Here comes problem number two. Our lifestyles are extremely different. Think of the movie Overboard with Goldie Hawn and Kurt Russell. If you are unaware of this movie, I highly recommend it. It is an unlikely love story where Goldie Hawn finds the man of her dreams in Kurt Russell. I live an incredibly blessed, wealthy life, not as much as in the movie, but you get the point. He lives like Kurt Russell did in the movie. He is financially secure - he has his own house and his own car, apparently another rarity in this town. Problem is, when you’re like Goldie Hawn, you get a lot of gold diggers sniffing around. If there was one thing he is not, it is a gold digger.

Here’s an interesting turn of events, I rather came to enjoy the way he lived and the people he hung out with. These are good, honest, hard-working people where losing a five dollar bill will completely ruin their day. But my purse is worth more than their car. Add in the rest of the outfit, especially the jewelry and I could pay their rent for a year. I was proud of my unique style, but the poverty I was surrounded by was disturbing to say the least. The people weren’t stuck up, designer labels meant nothing, and they all supported my recovery (I’m now two years sober).

My authentic self needs very little money at all as it turns out. One of the most romantic nights that he and I spent together was a reenactment from a scene in the movie WALL-E. We sat in his living room listening to an cassette tapes on his Boom Box from the 80's. He was actually in the band that was playing on the Boom Box, this way he could actually serenade me when my favorite song comes on. There is nothing more romantic than being serenaded too. And it didn't cost a damn penny.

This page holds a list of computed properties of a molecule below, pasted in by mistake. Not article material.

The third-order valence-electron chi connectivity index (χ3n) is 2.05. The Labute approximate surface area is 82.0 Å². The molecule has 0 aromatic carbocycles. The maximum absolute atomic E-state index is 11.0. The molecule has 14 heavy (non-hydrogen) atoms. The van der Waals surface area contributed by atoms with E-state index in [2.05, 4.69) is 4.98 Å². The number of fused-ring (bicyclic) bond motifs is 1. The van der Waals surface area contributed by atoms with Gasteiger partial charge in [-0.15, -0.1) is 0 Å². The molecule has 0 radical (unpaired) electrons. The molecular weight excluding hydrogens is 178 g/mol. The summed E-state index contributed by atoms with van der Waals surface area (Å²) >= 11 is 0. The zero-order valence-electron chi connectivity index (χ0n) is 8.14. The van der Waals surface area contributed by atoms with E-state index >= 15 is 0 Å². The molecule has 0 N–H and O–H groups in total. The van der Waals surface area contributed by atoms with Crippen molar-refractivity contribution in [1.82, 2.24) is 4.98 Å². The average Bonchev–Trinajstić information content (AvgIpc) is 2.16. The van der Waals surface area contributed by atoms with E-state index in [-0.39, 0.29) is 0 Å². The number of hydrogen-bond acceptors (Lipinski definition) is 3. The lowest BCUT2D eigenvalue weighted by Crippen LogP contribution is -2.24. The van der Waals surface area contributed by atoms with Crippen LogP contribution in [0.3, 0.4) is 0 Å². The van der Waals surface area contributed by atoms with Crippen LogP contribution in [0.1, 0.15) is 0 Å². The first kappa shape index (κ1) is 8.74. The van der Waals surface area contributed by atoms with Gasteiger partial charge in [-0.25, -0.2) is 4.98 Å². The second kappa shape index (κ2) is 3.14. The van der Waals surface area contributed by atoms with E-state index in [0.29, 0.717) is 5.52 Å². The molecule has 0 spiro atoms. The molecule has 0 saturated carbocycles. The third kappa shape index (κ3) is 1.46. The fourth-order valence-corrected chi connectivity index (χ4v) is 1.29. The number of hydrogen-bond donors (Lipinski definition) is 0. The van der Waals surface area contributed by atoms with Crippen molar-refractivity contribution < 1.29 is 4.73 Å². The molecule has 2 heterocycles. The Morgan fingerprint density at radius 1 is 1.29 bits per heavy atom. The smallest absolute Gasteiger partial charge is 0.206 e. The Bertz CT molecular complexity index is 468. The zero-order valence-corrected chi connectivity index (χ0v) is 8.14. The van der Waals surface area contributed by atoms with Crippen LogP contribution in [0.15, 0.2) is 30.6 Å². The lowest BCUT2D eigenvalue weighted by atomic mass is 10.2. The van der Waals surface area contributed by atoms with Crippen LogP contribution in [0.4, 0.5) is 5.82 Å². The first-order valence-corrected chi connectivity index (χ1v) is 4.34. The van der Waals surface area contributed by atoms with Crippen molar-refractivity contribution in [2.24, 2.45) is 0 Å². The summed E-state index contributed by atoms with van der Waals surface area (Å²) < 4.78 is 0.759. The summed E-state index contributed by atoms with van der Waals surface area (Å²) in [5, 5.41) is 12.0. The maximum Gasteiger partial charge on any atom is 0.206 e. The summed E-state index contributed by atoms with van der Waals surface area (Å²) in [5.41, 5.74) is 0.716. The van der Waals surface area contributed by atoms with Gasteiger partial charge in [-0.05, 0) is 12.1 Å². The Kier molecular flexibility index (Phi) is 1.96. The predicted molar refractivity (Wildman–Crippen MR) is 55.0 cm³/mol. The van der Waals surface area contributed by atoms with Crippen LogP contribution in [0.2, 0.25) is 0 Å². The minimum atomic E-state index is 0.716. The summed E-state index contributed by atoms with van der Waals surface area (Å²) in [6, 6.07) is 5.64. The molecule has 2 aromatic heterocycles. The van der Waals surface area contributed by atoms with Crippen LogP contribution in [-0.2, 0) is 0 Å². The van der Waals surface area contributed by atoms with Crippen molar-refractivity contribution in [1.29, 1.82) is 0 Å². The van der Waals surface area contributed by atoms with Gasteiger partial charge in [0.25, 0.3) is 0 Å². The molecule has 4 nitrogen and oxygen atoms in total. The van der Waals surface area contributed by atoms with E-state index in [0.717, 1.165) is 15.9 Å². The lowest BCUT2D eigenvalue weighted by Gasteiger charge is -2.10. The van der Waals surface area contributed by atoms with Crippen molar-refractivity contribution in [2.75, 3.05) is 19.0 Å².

Meanwhile, gray hairs are overtaking my whole head, I'm now 52. He suggested that I just grow old gracefully - he has. Let the gray hair come in, cancel the Botox, cancel the plastic surgery. Sell the purses, donate to charity and just be my authentic self. As you might've guessed, it takes very little to make him happy. What you see is what you get. He still doesn't believe in silly things, like diamond rings, but fingers crosses that will change. A promise ring would surely do, until we say I do.

So I sit, contemplating our future and I wonder where does it go from here? Will we say I do? I am at peace with whatever happens and just living in the moment for now. There is a peaceful feeling in finding abundance in an ordinary life. I don't need to be rich or famous, like I used to dream of. I truly just need to stay sober for my authentic self to shine through; and as it turns out, people like my authentic self better than the vodka drinking, red head with the Gucci Bag. And I like myself better too.


About the Creator

Susan Eileen

I am an aspiring writer currently writing a book on the Sober Revolution we are in the midst of, a book about essays that will change the way you think, and a novel about a serial killer. I am also working on a book of poetry.